I already reviewed a few of Canon’s TS-E lenses, but this Canon FD 35mm 2.8 TS is something special, as it was the first Tilt/Shift lens for the 35mm format (at least as far as I know and according to Canon’s marketing department).
This lens has first been released in 1973, so we are also celebrating its 50th anniversary with this review.
Most of the sample images in this review can be found in full resolution here.
- Sample Images
- Handling / Build Quality
- Flare resistance
- Chromatic aberration
- Sample Images
- Further Reading
- Support Us
The Canon FD 35mm 2.8 TS was kindly provided by our reader Olaf Leismann for review purposes.
Canon always had the most complete line up when it comes to Tilt/Shift lenses, but interestingly this 35mm was not only the first of Canon’s Tilt/Shift lenses in general it has also never seen a successor. This Canon FD 35mm 2.8 TS has the following specifications:
- Diameter: ~67 mm (without shift mechanics)
- Field of view: ~64° (diagonally, unshifted)
- Length: 77 mm (+adapter, without caps)
- Weight: 550g (+adapter, without caps)
- Filter Diameter: 58 mm
- Number of Aperture Blades: 8 (slightly rounded)
- Elements/Groups: 9/8
- Tilt range: ±8°
- Shift range: ±11mm
- Close Focusing Distance: 0.3 m
- Maximum Magnification: 1:5.1 (measured)
- Mount: Canon FD
Handling / Build Quality
Regarding Tilt and Shift and what those can be used for best have a look at my article Working with Tilt/Shift lenses.
Unlike Canon’s newer Tilt/Shift lenses (but similar to the Canon TS-E 45mm 2.8) the 35mm has only one point of rotation close to the mount. You can rotate the lens by 180°, so shift and tilt is both possible in every direction, but you cannot easily set any combination of tilt and shift. The lens ships with the tilt and shift being at a 90° angle to each other. I didn’t check if it is also possible here to modify the lens to have tilt and shift in the same direction, as was the case with the TS-E 24mm 3.5 MKI, TS-E 45mm 2.8 and TS-E 90mm 2.8 Macro.
The focus ring is situated at the front of the lens, runs smooth and without slack and the resistance is very nice. It travels ~160° from the minimum focus distance (0.30m) to infinity. This is very similar to the Canon TS-E 45mm 2.8.
There is one thing to watch out for: the front element rotates on focusing, so watch out when using a polarizer.
The narrow aperture ring is situated behind the focus ring. It features equidistantly spaced full-stop click-stops and travels 90° from f/2.8 to f/22.
The shift controls are unique among Canon’s Tilt/Shift lenses as there is only one screw to control the shift amount and no locking knob. With rotation of the screw you can shift the lens up to 11mm in both directions.
The tilt controls on the other hand are the same as on the newer Canon TS-E lenses: a small locking knob on one side and a knob for rotating the lens on the other side. The lens can be tilted by ±8°.
Compared to Canon’s newer TS-E lenses the size of the tilt locking knob is smaller, which makes it a bit fiddlier to operate.
The lens is made from a mix of metal and high quality polycabonate – typical for ist time. All the markings seem to be engraved and filled with paint.
There was an official hood available for this lens, but I received this sample without it, so cannot tell you anything about its usefulness.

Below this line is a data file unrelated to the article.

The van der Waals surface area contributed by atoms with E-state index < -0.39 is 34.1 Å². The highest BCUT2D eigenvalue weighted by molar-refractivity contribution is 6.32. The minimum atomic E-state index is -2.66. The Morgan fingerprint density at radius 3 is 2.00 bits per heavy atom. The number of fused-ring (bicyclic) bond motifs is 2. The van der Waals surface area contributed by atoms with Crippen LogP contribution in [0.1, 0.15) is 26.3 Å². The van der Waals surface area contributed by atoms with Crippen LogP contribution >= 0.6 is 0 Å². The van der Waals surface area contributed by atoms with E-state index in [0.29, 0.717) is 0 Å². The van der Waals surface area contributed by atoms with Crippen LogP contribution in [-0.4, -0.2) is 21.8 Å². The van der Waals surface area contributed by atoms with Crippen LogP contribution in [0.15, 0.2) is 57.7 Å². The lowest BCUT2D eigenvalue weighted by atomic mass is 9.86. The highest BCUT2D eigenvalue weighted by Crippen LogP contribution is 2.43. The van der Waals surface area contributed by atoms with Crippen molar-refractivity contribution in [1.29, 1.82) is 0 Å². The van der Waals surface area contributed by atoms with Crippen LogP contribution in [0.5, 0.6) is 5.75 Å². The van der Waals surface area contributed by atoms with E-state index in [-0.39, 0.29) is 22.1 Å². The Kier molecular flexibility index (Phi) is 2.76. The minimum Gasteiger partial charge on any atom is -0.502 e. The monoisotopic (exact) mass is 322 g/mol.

When using the the lens centered (unshifted) you are only using the central part of the lens, so vignetting should not really be an issue. Wide open there is noticeable vignetting of roughly 1.6 EV, stopped down to f/4.0 this improves to only 0.8 EV and stopped down to f/11 it is still around 0.7 EV.
These values are almost exactly the same as those of the Canon TS-E 45mm 2.8.
The results in the shifted area are of course quite different. Wide open we are dealing with 3.4 EV in the most extreme corner. Stopped down to f/4.0 this improves to only 2.6 EV and stopped down to f/11 about 1.5 EV remain.
If you want to correct the uneven vignetting I can recommend using gradients in Lightroom.
The software only allows for showing you the unshifted area, as we would expect: vignetting is low here, especially stopped down.
100% crops, A7rII
With some lenses the plane of optimal focus shifts on stopping down, but this Canon FD 35mm 2.8 TS is not one of those. I couldn’t detect any field relevant focus shift.
infinity (42mp Sony A7rII)
I wasn’t sure what I could expect from a 50 years old 35mm shift lens. In the center and midframe the performance is very good, even at wider apertures, but the full frame corners and the areas beyond are a different story.
Despite its bigger image circle – even stopped down – this Canon FD 35mm 2.8 TS is no match for modern 35mm lenses already in the full frame corners.
I only included f/22 here (where the other parts of the frame already suffer visibly from diffraction) as this is where the extended corners look best.
When taking a shift panorama the field of view is similar to that of a 21mm lens and with today’s high resolution cameras you are probably better off with using one of the modern 21mm lenses for landscape/architecture applications and cropping a bit in post to get the same field of view with significantly less hassle.
close (0.3 m, 1:5.1, 42mp Sony A7rII)
100% crops from center, A7rII
Despite this Canon’s surprisingly short minimum focus distance and high magnification the performance holds up pretty well here. Already wide open the resolution is good over most of the frame, only when looking at the shifted areas stopping the lens down significantly is a good idea.
Not that I know of any application where someone would need the shift function at the minimum focus distance…
100% crops from border fully shifted, A7rII
It is obvious that we shouldn’t expect the greatest performance in this category from a 50 years old lens and indeed we can encounter pretty much all the artefacts that exist.
At the maximum aperture with a strong point light source close to the center of the frame we can create a massive ring flare. Luckily this goes away on stopping the lens down.
Stopped down ghosting can be an issue though, and as with most lenses a very strong flare can be created with a light source in the very corner of the frame:
The contrast also generally suffers with strong light sources in or outside the frame.
For its time not a bad performance, but simply not up to today’s standards.